Geoff Huston at APNIC has been doing a phenomenal job analyzing the performance of IPv6 vs IPv4. The way he does it is brilliant. You include an ad in webpages, an ad that is but a Java script that tests performance to a sink over IPv4 and over IPv6. And as long as you DO NOT click on that ad, Geoff doesn’t have to pay for it.
Geoff opened NANOG with a presentation where he shared his findings out of more than 20million measurements performed between September 2015 and January 2016. He looked for two things:
- How many IPv6 TCP connect sessions fail to set up (this number used to be pretty high in the past)
- Round Trip Time for IPv4 vs IPv6
His findings are both interesting and encouraging. The number of failed connect sessions decreased over time yet the problem still exists. These failures are also more prevalent in some Autonomous Systems than others. Her is a wall of shame:
How do we fix it? More monitoring, fixing the infrastructure, managing MTU and most importantly, getting rid of some of the tunnels that still provide IPv6 connectivity instead of native forwarding.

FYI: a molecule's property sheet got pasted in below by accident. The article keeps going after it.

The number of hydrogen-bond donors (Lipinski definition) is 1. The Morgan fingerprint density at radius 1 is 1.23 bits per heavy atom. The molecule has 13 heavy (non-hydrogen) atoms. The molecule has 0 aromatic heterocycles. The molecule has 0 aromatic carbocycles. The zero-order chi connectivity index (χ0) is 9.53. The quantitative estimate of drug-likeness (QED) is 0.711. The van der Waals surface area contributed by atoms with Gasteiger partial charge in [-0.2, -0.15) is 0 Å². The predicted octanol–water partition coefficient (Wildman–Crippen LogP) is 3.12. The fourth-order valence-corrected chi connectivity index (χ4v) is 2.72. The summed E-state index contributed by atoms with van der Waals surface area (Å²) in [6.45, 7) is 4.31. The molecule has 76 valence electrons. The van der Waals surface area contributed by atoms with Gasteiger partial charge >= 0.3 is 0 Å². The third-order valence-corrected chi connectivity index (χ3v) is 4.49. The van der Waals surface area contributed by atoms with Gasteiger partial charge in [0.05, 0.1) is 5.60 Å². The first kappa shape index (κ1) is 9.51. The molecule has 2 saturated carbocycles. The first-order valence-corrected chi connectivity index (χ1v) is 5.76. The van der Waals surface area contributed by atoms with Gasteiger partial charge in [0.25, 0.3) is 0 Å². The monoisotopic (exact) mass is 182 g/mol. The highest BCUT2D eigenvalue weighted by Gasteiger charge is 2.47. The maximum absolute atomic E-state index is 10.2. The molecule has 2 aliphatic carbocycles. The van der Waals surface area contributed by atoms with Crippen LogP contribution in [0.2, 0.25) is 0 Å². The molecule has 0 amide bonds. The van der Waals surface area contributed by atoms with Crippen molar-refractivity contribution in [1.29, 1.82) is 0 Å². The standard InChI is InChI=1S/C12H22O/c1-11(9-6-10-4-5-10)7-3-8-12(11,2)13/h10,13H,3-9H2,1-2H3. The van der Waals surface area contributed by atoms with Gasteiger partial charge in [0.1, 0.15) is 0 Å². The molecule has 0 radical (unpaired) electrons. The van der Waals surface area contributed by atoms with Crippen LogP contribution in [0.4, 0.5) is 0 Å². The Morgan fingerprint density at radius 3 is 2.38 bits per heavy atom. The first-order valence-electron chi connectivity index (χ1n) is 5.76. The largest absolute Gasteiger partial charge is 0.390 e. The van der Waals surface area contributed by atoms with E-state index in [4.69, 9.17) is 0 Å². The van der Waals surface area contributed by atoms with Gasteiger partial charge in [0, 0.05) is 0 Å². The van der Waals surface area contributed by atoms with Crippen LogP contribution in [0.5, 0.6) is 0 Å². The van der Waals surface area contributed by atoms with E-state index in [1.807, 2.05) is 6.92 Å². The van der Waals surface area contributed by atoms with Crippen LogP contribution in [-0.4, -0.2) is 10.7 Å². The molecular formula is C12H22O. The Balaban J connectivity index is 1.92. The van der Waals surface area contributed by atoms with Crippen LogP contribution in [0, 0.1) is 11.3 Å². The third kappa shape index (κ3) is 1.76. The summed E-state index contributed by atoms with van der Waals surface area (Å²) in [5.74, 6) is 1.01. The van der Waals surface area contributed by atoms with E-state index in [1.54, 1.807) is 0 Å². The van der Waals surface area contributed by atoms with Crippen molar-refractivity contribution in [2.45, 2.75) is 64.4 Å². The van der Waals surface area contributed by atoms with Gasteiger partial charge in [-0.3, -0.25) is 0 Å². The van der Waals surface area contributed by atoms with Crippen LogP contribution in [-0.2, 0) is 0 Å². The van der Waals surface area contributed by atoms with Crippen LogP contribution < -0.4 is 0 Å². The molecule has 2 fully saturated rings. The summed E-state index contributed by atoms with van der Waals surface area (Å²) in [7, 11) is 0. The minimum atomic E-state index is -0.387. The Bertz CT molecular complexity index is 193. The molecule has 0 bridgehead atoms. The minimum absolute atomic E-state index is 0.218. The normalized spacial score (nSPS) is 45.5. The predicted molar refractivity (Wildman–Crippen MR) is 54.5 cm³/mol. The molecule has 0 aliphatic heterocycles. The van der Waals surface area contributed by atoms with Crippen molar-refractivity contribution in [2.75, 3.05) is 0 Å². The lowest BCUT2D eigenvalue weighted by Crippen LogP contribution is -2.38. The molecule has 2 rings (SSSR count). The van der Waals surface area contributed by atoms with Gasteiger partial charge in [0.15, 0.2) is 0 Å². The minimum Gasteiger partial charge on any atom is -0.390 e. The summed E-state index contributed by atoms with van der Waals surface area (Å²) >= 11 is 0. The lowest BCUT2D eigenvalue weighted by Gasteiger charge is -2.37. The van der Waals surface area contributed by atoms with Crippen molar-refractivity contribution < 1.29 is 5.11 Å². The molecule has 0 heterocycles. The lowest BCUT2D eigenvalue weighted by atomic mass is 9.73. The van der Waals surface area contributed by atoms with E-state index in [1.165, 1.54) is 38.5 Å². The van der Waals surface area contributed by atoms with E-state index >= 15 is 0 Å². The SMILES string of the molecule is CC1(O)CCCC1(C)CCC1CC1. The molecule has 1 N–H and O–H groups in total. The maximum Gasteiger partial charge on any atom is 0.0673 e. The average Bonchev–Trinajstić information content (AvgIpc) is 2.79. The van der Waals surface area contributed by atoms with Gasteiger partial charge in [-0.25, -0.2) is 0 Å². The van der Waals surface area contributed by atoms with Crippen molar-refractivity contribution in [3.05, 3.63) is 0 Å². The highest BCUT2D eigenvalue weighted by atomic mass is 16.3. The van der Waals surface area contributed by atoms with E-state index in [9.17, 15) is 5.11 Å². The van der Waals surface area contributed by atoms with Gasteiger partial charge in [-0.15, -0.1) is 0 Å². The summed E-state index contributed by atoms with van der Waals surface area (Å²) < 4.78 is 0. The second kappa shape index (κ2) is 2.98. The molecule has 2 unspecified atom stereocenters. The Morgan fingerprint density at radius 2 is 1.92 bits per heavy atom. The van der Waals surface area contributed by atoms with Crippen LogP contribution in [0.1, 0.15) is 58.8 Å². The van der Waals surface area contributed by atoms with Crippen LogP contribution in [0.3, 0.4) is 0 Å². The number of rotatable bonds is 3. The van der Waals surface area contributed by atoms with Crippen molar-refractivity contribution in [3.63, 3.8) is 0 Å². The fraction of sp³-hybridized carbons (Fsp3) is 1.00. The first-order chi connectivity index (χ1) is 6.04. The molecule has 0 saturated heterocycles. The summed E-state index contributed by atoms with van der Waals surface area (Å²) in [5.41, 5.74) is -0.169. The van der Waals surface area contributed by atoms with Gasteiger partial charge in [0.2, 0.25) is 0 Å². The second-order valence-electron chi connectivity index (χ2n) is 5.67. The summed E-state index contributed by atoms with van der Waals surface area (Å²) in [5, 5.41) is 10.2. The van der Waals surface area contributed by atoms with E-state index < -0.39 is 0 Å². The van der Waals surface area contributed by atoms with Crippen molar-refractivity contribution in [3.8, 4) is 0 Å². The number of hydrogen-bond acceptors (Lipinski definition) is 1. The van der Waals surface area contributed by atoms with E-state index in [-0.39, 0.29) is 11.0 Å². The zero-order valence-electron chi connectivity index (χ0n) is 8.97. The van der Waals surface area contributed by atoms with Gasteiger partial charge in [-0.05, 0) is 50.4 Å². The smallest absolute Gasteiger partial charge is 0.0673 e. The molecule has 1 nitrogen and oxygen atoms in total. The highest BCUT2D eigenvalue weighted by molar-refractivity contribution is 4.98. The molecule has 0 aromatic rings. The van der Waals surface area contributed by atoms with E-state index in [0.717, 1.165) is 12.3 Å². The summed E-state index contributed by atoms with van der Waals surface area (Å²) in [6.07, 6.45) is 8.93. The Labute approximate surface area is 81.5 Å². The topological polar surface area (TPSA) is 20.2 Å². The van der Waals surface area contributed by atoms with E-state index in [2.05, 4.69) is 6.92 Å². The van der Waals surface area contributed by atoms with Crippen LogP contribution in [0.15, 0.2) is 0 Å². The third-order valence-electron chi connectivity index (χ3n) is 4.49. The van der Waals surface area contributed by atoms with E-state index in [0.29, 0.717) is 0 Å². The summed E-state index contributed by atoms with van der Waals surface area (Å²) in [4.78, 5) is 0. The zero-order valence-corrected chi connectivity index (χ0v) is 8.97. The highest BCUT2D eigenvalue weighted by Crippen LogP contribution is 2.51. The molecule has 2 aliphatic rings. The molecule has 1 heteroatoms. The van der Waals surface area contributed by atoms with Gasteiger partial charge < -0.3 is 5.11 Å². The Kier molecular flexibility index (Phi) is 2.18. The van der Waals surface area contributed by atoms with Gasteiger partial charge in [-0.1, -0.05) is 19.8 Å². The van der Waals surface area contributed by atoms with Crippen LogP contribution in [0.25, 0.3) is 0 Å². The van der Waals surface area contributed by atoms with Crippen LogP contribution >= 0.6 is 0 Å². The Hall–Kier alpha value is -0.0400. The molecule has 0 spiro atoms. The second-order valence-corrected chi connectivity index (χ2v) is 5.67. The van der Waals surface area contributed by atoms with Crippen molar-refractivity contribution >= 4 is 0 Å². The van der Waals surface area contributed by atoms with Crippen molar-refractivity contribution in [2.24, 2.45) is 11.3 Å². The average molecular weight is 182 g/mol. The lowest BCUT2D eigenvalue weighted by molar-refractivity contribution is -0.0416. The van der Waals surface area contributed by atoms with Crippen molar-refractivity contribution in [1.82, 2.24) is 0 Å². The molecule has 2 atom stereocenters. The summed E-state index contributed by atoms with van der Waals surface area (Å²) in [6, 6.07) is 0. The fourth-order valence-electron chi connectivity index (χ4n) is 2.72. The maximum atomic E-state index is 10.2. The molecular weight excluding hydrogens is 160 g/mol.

Second, Geoff saw good improvement in RTT for IPv6, this again due in part to the decrease in the use of tunnels such as 6to4. Now, IPv6 appears to be just as fast as IPv4. Here is his histogram for unicast traffic.
We too see parity in many cases as well however, we can clearly detect the significant impact that some of the structural IPv6 tunnels have on performance as well. See more on our earlier blog //www.nephos6.com/not-all-sps-are-created-ipv6-equal/
Geoff will continue his good work and we should all follow it but for now, his message was: “Don’t you tunnels just because you can, use them because you have to”.
I add to that: “Keep monitoring, there are more and more people roaming the IPv6 forest and they will hear the trees falling”.